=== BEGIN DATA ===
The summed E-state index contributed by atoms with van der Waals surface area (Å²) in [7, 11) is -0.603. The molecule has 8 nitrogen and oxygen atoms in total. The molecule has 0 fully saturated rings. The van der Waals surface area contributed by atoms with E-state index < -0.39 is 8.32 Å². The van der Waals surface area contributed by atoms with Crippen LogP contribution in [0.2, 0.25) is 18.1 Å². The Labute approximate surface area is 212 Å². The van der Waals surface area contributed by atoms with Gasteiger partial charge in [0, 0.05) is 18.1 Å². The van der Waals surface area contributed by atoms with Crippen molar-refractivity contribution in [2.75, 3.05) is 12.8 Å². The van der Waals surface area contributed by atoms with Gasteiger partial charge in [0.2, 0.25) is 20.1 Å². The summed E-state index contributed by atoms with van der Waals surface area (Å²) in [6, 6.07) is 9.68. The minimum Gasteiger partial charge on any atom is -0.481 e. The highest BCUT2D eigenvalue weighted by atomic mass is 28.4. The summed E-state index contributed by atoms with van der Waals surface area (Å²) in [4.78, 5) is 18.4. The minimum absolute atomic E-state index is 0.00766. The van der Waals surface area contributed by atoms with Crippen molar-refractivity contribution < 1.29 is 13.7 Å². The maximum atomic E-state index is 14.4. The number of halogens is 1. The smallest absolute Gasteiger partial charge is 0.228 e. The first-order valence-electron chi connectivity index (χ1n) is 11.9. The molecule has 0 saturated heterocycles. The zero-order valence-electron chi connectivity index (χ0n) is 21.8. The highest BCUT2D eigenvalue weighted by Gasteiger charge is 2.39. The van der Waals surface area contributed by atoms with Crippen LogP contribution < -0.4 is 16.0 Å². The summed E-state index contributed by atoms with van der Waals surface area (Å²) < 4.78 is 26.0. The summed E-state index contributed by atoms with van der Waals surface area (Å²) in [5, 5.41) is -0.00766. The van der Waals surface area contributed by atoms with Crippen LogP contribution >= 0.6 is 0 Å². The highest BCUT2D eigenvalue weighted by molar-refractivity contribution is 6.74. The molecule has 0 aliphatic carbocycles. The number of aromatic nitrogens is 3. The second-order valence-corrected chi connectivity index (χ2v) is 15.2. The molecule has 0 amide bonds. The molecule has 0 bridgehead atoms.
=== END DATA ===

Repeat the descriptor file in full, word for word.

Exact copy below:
The summed E-state index contributed by atoms with van der Waals surface area (Å²) in [7, 11) is -0.603. The molecule has 8 nitrogen and oxygen atoms in total. The molecule has 0 fully saturated rings. The van der Waals surface area contributed by atoms with E-state index < -0.39 is 8.32 Å². The van der Waals surface area contributed by atoms with Crippen LogP contribution in [0.2, 0.25) is 18.1 Å². The Labute approximate surface area is 212 Å². The van der Waals surface area contributed by atoms with Gasteiger partial charge in [0, 0.05) is 18.1 Å². The van der Waals surface area contributed by atoms with Crippen molar-refractivity contribution in [2.75, 3.05) is 12.8 Å². The van der Waals surface area contributed by atoms with Gasteiger partial charge in [0.2, 0.25) is 20.1 Å². The summed E-state index contributed by atoms with van der Waals surface area (Å²) in [6, 6.07) is 9.68. The minimum Gasteiger partial charge on any atom is -0.481 e. The highest BCUT2D eigenvalue weighted by atomic mass is 28.4. The summed E-state index contributed by atoms with van der Waals surface area (Å²) in [4.78, 5) is 18.4. The minimum absolute atomic E-state index is 0.00766. The van der Waals surface area contributed by atoms with Crippen molar-refractivity contribution < 1.29 is 13.7 Å². The maximum atomic E-state index is 14.4. The number of halogens is 1. The smallest absolute Gasteiger partial charge is 0.228 e. The first-order valence-electron chi connectivity index (χ1n) is 11.9. The molecule has 0 saturated heterocycles. The zero-order valence-electron chi connectivity index (χ0n) is 21.8. The highest BCUT2D eigenvalue weighted by Gasteiger charge is 2.39. The van der Waals surface area contributed by atoms with Crippen LogP contribution < -0.4 is 16.0 Å². The summed E-state index contributed by atoms with van der Waals surface area (Å²) < 4.78 is 26.0. The summed E-state index contributed by atoms with van der Waals surface area (Å²) in [5, 5.41) is -0.00766. The van der Waals surface area contributed by atoms with Crippen LogP contribution >= 0.6 is 0 Å². The highest BCUT2D eigenvalue weighted by molar-refractivity contribution is 6.74. The molecule has 0 aliphatic carbocycles. The number of aromatic nitrogens is 3. The second-order valence-corrected chi connectivity index (χ2v) is 15.2. The molecule has 0 amide bonds. The molecule has 0 bridgehead atoms.